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History of Personality Assessments in the Workplace

21 February 2012

± minute read

    History of Personality Assessments in the Workplace
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Do you ever get asked: “Why personality?”  Is cognitive ability, experience and having a formal qualification not all there is to job performance and job fit?  I’m afraid not. 

Within the context of our ever changing workplace, which to an extent can be characterised by unrelenting global competition; technology; virtual teams and continuous change, we as industrial psychologists, psychometrists or as HR practitioners, are often confronted by the following questions: Is the person good with detail?  Is he/she flexible and resilient? Does this person have a high need for achievement? How much do genes influence one’s behaviour? Why do people behave the way they do?  Will this person be a good fit for our organisation?  Can they work independently? And so the list goes on.  However, psychological testing and specifically personality assessments are permeating all levels of society to assist professionals in answering the above questions. Dr Robert Hogan, president of Hogan Assessments, stated that there is more to being employable than just the ability to locate and allocate resources, acquire and interpret information, understand complex systems, and be technologically literate (Hogan Assessments, n.d.).  In other words, cognitive ability is not the only factor which makes an employee employable, but personality characteristics too. This brings us to the importance as to why we as professionals should gain perspective into the origins of personality assessments. It is not only important for us to know the power that personality assessments possess in predicting future job performance, but it is also important to understand the origins and development of personality assessment over the last century.  

We invite you to please join us in this series on the History of Psychological Assessments in the Workplace, starting today with Part One of the series. Who knows - familiarising yourself with the History of Personality Assessments in the Workplace may even further “arm” and assist you when having to persuade senior management or the finance department to increase the budget for assessments in an organisational setting. Research shows that many personality assessments today are not bogus requirements for selection or development but should rather be perceived as an organisational investment, having historical roots and based on much scientific scrutiny.  In other words, investing in an organisation’s most critical assets – their people (and the right people for that matter) – is most likely to yield positive returns in the long run.  In fact, a meta-analytical study conducted by Schmidt and Hunter (1998) revealed that by adding a measure of conscientiousness (a personality factor) to a measure of cognitive ability improves predictive validity by up to 18%. Prior to commencing with the origins of personality assessments, it is rather important to provide a broad definition of what personality is. According to Pervin and John (2001) personality is defined as those characteristics of people that account for consistent patterns of feeling, thinking and behaving, and are often referred to as individual differences. These differences allow us to make predictions about how people will behave on a daily basis, and have special application in the workplace. The first recordings of the use of an assessment procedure for selection was found in the Bible in Judges chapter 7 versus 1 to 8, whereby Gideon observed his soldiers drinking from a river so he could select those who remained on the alert. Much credit can also be given to the Chinese for their more sophisticated testing programmes dating back to more than 4000 years ago, whereby the Chinese emperor had his officials examined every three years to determine their fitness for office and promotion possibility (Bowman, 1989). As time evolved however, so did various avenues in assessing individual differences. Such historical avenues in describing human differences included amongst others:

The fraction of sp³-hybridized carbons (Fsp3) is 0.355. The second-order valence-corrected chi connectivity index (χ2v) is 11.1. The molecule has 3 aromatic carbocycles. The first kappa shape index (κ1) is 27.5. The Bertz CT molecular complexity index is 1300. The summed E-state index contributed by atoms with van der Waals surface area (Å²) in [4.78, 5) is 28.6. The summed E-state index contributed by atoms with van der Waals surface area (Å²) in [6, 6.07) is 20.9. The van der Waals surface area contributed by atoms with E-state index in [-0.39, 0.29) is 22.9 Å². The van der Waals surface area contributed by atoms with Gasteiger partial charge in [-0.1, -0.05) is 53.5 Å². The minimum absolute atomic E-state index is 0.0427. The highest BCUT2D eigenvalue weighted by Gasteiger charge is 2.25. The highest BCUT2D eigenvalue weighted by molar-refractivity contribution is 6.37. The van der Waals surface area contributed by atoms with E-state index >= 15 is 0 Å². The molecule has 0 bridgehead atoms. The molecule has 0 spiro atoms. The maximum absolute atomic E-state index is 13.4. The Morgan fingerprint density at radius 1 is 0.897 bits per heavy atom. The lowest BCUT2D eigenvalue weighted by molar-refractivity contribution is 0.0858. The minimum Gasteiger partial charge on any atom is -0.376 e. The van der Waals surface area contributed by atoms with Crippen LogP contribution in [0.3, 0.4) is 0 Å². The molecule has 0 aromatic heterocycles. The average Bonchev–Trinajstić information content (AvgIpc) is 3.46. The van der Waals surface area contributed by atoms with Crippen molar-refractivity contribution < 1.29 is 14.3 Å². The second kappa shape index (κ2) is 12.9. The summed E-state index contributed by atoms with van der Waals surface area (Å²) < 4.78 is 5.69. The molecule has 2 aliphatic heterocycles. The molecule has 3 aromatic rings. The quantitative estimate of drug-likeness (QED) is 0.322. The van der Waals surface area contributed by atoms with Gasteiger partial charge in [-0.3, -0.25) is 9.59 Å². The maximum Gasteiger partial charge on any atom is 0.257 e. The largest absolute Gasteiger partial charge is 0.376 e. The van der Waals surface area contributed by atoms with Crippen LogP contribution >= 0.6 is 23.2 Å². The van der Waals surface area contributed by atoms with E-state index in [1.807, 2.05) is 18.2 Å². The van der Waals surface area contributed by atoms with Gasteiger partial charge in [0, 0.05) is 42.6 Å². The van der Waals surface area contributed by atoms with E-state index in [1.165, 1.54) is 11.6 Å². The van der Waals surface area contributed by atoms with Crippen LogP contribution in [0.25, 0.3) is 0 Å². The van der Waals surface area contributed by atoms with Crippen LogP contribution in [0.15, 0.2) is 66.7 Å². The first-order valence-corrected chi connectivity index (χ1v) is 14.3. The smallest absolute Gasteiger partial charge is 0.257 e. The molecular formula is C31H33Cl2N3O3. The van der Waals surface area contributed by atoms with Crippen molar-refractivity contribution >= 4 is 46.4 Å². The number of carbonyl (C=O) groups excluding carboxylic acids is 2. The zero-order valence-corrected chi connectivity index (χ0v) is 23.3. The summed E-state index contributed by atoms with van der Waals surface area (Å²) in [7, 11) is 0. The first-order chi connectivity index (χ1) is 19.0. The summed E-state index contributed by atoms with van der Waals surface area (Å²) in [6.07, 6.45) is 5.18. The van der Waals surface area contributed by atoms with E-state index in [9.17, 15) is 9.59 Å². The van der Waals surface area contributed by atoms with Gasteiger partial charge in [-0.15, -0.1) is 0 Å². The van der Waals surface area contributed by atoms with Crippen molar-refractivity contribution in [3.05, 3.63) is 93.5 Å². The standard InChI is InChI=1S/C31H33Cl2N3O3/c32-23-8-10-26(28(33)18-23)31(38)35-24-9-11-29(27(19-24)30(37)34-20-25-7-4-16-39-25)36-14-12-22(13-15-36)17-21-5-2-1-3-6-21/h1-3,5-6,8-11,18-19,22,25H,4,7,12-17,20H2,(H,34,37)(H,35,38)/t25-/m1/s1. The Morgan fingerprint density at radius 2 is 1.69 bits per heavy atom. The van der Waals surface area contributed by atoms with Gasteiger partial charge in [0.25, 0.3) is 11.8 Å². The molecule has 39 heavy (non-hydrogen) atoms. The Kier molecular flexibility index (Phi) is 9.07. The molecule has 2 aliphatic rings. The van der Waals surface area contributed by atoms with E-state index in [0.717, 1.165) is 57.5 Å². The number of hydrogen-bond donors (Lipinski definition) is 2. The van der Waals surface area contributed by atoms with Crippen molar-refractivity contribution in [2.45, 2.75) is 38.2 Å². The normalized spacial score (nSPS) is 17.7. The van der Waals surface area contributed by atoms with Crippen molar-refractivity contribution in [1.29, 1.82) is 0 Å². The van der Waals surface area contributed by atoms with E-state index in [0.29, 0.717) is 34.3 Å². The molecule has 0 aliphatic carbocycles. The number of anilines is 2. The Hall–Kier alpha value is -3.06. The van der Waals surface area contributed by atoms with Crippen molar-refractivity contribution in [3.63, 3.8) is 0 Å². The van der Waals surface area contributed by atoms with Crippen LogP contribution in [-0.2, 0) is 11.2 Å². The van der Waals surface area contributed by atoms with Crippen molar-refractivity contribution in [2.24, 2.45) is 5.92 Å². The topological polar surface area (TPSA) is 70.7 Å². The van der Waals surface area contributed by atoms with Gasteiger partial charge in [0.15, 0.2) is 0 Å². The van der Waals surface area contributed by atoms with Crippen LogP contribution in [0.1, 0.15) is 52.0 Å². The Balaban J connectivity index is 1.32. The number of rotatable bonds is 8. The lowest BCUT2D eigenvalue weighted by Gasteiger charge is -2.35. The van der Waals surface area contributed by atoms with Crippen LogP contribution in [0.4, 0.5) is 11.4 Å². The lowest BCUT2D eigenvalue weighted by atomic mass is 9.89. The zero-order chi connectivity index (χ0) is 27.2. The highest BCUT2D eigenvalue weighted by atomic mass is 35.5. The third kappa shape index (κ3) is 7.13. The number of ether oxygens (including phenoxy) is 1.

• Astrology –using the position of planets to describe personality characteristics of people.
  • Humorology – a concept by Hippocrates and later extended by Galen who hypothesised that the four body fluids (blood, yellow bile, black bile and phlegm) as stated by Hippocrates can be linked to four different temperaments (sanguine, choleric, melancholic, phlegmatic). Did you know that Eysenck and Eysenck (1958) embedded these four temperaments within the introversion/extroversion and the emotionally stable/emotionally unstable personality dimensions which they later proposed?  In fact, these two personality dimensions can be seen today as forming the basis of a number of personality questionnaires today.